Longtime Warsaw resident Sara McNeal Strahan-Lenfestey isn’t afraid to challenge 20-year incumbent Jeff Grose for the Warsaw City Council District 1 seat.

“I’m bringing about something different to the table. I don’t plan on doings things the way they’ve been done for years here. They need to be improved,” the 46-year-old Democrat said in an interview Tuesday.

Strahan-Lenfestey doesn’t have any challengers for the Democrat primary in May, and neither does Grose, 52, in the Republican primary. The two will face off in the general election Nov. 5. But Strahan-Lenfestey isn’t sitting on her laurels until then.





“What made me decide to run for this position is I was seeing that there is a need for representation for all who live here. I look at the board, I see one thing, and I’ve seen that for over 20-plus years since I’ve been here, longer. And I’m like, ‘Something needs to change.’ There needs to be inclusiveness in our board. City council needs diversity on the board,” she said.

“All voices in our community are not being heard anyways, so there needs to be all voices, all connectiveness. Everybody needs to be talking and communicating.”

Born in Warsaw to Joshua and Mildred McNeal, Strahan-Lenfestey attended Warsaw Christian elementary school, Lakeland Christian Academy and finished at Warsaw Community High School, graduating in 1990. She was also the 1990 Kosciusko County Fair Miss Congeniality.

Her son, WCHS graduate Robert Strahan, 26, lives in Fort Wayne and recently married Whitney Gully.

Strahan-Lenfestey works at Northeastern Center in Kendallville, dealing with people who have mental health issues.

A Democrat hasn’t served on the Warsaw City Council since before 1995, but Strahan-Lenfestey isn’t letting that hinder her.

“It is changing the image of the Democrats, the overall generalization. I am not what everyone says all Democrats are. So that needs to be very clear. I can understand more with the Democrat way since I work in mental health, since I’m dealing with different health issues, different social service issues. I’m able to look at that and say, ‘Yeah, I kind of lean more toward this ticket than I do toward this other one,’” she said.

As for specific issues, Strahan-Lenfestey pointed out a few.

“There is a sewage tax increase that is different. ... Warsaw city limits are paying different rates than other places. So that was something that was brought to my attention and I said that was strange,” she said.

She asked her family to pull up their sewage bills and show her where their numbers increased.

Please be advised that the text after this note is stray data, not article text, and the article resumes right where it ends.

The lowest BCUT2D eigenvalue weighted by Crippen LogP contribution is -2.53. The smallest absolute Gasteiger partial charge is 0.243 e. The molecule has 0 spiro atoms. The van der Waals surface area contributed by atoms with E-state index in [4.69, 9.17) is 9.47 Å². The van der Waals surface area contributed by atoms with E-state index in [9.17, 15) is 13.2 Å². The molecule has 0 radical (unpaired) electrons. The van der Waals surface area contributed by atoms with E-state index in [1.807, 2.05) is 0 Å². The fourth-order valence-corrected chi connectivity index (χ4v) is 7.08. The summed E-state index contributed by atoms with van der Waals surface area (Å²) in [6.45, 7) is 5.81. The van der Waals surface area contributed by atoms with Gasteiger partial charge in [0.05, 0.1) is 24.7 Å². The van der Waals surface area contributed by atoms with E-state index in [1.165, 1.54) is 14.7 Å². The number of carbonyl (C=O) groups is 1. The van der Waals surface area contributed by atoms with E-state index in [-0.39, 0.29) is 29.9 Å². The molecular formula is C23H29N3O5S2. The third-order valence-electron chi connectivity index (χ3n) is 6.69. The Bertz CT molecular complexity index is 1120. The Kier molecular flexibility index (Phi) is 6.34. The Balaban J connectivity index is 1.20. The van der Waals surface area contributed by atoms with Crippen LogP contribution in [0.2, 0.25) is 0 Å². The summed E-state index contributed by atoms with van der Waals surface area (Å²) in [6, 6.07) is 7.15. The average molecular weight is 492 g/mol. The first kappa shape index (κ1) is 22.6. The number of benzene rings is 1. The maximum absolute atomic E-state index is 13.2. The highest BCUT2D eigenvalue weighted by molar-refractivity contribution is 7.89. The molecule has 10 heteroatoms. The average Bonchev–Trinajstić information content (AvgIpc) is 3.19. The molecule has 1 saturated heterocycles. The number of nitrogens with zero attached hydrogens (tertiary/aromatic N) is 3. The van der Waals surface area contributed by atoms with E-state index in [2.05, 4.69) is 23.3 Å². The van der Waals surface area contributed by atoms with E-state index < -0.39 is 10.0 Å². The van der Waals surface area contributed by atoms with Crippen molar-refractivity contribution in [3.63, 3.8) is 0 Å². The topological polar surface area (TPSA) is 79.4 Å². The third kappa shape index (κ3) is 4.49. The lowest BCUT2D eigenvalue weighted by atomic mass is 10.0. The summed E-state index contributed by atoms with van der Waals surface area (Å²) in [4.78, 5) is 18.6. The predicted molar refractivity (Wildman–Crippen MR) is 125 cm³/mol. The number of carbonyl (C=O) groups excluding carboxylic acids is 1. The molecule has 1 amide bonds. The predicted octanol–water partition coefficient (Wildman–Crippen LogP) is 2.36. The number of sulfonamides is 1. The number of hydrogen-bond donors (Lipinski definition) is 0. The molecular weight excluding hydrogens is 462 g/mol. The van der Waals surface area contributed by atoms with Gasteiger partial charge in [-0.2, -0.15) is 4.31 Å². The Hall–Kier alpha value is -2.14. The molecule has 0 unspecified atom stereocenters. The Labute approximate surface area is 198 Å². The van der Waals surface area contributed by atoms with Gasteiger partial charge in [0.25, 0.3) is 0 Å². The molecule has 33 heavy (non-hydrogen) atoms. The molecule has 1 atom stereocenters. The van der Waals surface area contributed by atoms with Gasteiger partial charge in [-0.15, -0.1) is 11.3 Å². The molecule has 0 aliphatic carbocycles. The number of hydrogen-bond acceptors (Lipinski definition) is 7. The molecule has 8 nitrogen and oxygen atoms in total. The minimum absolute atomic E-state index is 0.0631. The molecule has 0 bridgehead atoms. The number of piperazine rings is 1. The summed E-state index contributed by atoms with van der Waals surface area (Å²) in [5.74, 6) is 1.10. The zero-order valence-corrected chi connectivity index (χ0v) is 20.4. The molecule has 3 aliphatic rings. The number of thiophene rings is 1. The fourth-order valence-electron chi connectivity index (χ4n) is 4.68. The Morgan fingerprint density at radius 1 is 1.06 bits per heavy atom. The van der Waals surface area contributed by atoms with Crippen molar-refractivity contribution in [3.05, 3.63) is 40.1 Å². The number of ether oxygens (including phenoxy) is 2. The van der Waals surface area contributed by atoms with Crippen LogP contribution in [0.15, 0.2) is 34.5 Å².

“Believe it or not, for a person who is on a fixed income, we might shrug our shoulders and say $3 is not a big deal, but for a person on fixed income living on the Social Security current rate, it’s a big deal. To those people who have to buy medication, that is a big deal,” Strahan-Lenfestey said.

Another issue she highlighted was transparency in local government.

“I believe that all citizens’ voices, especially those that are in my district, those voices matter. I want to hear from each and every single one of those people who are in my district. I need to know what their concerns are. I need to know what ways I can bring about the voice and spirit of change to city council,” she said.

While all city meetings are available online, not all councilmen are at every meeting or make themselves available before and after the meetings, she said.

Strahan-Lenfestey said she wants to be able to meet with her district residents one-on-one and have an open dialogues with them, not just via email.

“I feel that if you are able to connect with your people in your area, in your district, then you’ll be able to communicate with them. The difference between me and Mr. Grose is I plan to be available to take those emails, those phone calls. I plan on meeting with them one-on-one. Selecting a date and time where everybody can come meet with me, before a council meeting and listen to the concerns of the residents,” she said.

As for other city issues, she has a “think tank” that she meets with to discuss issues and ideas. It’s made up of people within her district. One idea her think tank has discussed is community gardens. They would help students learn about nutrition, science and agriculture while helping low-income residents have healthy food available. The fruits and vegetables also could be sold at the farmers market.

On city infrastructure – like roads and sewer lines – she said, “I think there’s always room for improvement, lots of improvement.”

Strahan-Lenfestey said her think tank wants to come up with new ideas that aren’t the “same old, same old” of the last 20 years.

One city department that she had praise for was the Parks and Recreation Department. She said it does an excellent job of developing and maintaining its grounds and facilities.

Strahan-Lenfestey said she plans to attend many upcoming meetings and events in the community. She is open to people contacting her via email at sarastrahan@gmail.com to share their ideas and concerns, especially in District 1.

“I’m running under this campaign that everybody is equal in this community. Everybody has an equal voice. I’m not worried if you’re a Republican, if you’re a Democrat. I’m running a campaign that is strictly of inclusiveness because everyone’s voice matters in this community. Period. If you live here, if you have an apartment here, if you are here, your voice matters in our community,” she concluded.